Two teenagers have been arrested in Norway in connection with a series of distributed denial-of-service (DDoS) attacks against websites in the country, and elsewhere around the world.
Norway’s National Criminal Investigation Service (NCIS) has refused to go into much detail of which websites were targeted by the attacks, but news reports have suggested that victims are believed to include the Norwegian Lottery, the Norwegian Police Security Service, the Norwegian bank DNB, Germany’s Bild Magazine, and the UK’s Serious Organised Crime Agency (SOCA).
SOCA was hit by a high profile denial-of-service attack last week, preventing internet users from reaching it.
The motivation for the attacks is presently unclear.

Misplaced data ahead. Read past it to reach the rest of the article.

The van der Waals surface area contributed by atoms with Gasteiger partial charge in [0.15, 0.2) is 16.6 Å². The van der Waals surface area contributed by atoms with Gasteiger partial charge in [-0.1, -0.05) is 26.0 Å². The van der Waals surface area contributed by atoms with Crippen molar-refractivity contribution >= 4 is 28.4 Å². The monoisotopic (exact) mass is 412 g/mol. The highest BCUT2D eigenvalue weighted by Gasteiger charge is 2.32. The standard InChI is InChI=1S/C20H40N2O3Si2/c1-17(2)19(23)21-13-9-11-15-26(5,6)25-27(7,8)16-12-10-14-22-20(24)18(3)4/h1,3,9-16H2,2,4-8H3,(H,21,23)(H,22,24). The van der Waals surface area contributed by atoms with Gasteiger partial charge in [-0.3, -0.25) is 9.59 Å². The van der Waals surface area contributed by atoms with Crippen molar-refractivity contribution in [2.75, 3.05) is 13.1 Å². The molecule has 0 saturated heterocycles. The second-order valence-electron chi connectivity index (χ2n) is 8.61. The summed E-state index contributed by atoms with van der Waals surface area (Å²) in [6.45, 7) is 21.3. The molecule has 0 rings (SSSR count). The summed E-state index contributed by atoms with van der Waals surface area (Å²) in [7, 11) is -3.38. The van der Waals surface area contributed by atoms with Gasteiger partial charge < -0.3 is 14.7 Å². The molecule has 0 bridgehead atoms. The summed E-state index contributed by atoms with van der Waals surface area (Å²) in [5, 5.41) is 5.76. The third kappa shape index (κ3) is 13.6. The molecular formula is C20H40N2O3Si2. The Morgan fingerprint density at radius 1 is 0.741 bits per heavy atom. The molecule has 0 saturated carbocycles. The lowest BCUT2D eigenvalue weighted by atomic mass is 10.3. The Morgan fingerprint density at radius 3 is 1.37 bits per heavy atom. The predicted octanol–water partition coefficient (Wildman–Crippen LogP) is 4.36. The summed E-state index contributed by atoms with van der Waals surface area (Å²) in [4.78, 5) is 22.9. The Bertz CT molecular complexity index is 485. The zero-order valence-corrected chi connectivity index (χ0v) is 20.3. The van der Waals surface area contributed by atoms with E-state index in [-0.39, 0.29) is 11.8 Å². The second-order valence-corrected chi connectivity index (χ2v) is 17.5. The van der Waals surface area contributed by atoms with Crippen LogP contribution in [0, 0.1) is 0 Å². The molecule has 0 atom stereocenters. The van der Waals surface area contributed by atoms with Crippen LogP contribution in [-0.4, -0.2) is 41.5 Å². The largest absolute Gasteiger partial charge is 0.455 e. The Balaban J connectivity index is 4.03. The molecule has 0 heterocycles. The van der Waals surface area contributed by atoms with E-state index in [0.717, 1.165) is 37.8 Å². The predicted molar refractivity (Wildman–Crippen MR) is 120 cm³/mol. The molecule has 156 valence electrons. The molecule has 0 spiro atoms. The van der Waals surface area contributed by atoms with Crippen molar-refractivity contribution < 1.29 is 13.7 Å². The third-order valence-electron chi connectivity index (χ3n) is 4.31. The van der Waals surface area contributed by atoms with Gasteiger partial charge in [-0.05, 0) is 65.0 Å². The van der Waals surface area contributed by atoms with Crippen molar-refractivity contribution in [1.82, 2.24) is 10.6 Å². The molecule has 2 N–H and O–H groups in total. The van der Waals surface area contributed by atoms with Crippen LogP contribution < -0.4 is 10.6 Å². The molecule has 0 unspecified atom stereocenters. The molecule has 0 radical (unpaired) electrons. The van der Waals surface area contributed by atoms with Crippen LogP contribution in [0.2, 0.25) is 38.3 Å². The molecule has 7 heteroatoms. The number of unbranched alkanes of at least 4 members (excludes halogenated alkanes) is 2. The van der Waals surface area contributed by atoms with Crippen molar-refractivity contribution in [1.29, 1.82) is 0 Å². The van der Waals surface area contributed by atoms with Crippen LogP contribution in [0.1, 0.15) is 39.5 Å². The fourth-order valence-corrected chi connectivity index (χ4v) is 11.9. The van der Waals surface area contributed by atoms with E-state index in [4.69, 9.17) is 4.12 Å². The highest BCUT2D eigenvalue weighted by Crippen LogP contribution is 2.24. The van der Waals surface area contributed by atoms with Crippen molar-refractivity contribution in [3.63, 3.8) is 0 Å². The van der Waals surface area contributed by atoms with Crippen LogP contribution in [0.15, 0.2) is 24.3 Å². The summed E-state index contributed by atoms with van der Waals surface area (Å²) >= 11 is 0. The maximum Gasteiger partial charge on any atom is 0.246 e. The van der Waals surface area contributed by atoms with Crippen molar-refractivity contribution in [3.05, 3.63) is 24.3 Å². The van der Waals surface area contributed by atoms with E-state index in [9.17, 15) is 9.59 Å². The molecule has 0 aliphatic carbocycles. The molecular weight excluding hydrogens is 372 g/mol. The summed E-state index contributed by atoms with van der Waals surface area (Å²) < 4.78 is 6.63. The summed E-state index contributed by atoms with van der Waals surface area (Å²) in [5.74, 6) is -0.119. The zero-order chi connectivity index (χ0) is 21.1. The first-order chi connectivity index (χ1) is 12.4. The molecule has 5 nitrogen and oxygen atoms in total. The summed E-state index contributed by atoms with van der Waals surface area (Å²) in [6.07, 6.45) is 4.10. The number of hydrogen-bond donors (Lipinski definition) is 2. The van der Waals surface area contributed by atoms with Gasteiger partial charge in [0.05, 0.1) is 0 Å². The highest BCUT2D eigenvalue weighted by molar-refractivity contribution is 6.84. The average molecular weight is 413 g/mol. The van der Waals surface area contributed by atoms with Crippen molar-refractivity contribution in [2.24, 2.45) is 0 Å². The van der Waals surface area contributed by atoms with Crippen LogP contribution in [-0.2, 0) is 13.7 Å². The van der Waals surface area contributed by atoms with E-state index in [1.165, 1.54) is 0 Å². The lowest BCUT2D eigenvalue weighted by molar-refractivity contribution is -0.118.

The arrested teenagers, who have not been named, are aged 18 and 19 years, and are said to have launched the attacks over a period lasting “several weeks”, flooding websites with unwanted traffic to such an extent that legitimate visitors would find them inaccessible. In simple terms, a DDoS attack is the equivalent of “15 fat men trying to get through a revolving door at the same time” – nothing can move.
If found guilty, the teenagers could face a maximum sentence of six years in jail.
Once again, it seems worth reminding computer users that participating in a denial-of-service attack is against the law, and is not viewed leniently by the authorities.
Norwegian face painting image, courtesy of Shutterstock.